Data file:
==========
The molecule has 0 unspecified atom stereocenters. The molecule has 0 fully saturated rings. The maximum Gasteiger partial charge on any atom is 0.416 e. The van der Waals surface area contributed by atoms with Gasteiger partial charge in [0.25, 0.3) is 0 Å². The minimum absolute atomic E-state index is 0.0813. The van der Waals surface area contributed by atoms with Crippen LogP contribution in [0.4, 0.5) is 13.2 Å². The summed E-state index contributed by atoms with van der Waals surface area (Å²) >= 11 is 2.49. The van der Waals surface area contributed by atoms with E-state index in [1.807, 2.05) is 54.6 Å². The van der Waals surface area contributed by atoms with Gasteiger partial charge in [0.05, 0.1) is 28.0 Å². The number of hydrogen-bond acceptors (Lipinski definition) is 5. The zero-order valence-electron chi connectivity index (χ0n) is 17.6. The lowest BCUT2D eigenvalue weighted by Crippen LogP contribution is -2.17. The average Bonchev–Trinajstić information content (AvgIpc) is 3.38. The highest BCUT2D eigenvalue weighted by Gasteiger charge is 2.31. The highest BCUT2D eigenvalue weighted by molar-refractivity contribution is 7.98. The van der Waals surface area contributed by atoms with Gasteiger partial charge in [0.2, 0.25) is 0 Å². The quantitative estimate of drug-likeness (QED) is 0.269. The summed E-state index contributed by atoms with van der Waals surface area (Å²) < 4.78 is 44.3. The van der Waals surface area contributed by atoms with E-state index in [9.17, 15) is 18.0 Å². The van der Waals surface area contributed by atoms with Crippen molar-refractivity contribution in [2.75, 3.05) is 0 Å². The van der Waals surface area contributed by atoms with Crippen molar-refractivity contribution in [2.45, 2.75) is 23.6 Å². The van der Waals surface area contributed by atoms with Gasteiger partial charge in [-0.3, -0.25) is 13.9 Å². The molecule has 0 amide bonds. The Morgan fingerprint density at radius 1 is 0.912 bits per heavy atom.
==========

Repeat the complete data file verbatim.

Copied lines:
The molecule has 0 unspecified atom stereocenters. The molecule has 0 fully saturated rings. The maximum Gasteiger partial charge on any atom is 0.416 e. The van der Waals surface area contributed by atoms with Gasteiger partial charge in [0.25, 0.3) is 0 Å². The minimum absolute atomic E-state index is 0.0813. The van der Waals surface area contributed by atoms with Crippen LogP contribution in [0.4, 0.5) is 13.2 Å². The summed E-state index contributed by atoms with van der Waals surface area (Å²) >= 11 is 2.49. The van der Waals surface area contributed by atoms with E-state index in [1.807, 2.05) is 54.6 Å². The van der Waals surface area contributed by atoms with Gasteiger partial charge in [0.05, 0.1) is 28.0 Å². The number of hydrogen-bond acceptors (Lipinski definition) is 5. The zero-order valence-electron chi connectivity index (χ0n) is 17.6. The lowest BCUT2D eigenvalue weighted by Crippen LogP contribution is -2.17. The average Bonchev–Trinajstić information content (AvgIpc) is 3.38. The highest BCUT2D eigenvalue weighted by Gasteiger charge is 2.31. The highest BCUT2D eigenvalue weighted by molar-refractivity contribution is 7.98. The van der Waals surface area contributed by atoms with Gasteiger partial charge in [0.2, 0.25) is 0 Å². The quantitative estimate of drug-likeness (QED) is 0.269. The summed E-state index contributed by atoms with van der Waals surface area (Å²) < 4.78 is 44.3. The van der Waals surface area contributed by atoms with E-state index in [9.17, 15) is 18.0 Å². The van der Waals surface area contributed by atoms with Crippen molar-refractivity contribution in [2.75, 3.05) is 0 Å². The van der Waals surface area contributed by atoms with Crippen molar-refractivity contribution in [2.45, 2.75) is 23.6 Å². The van der Waals surface area contributed by atoms with Gasteiger partial charge in [-0.3, -0.25) is 13.9 Å². The molecule has 0 amide bonds. The Morgan fingerprint density at radius 1 is 0.912 bits per heavy atom.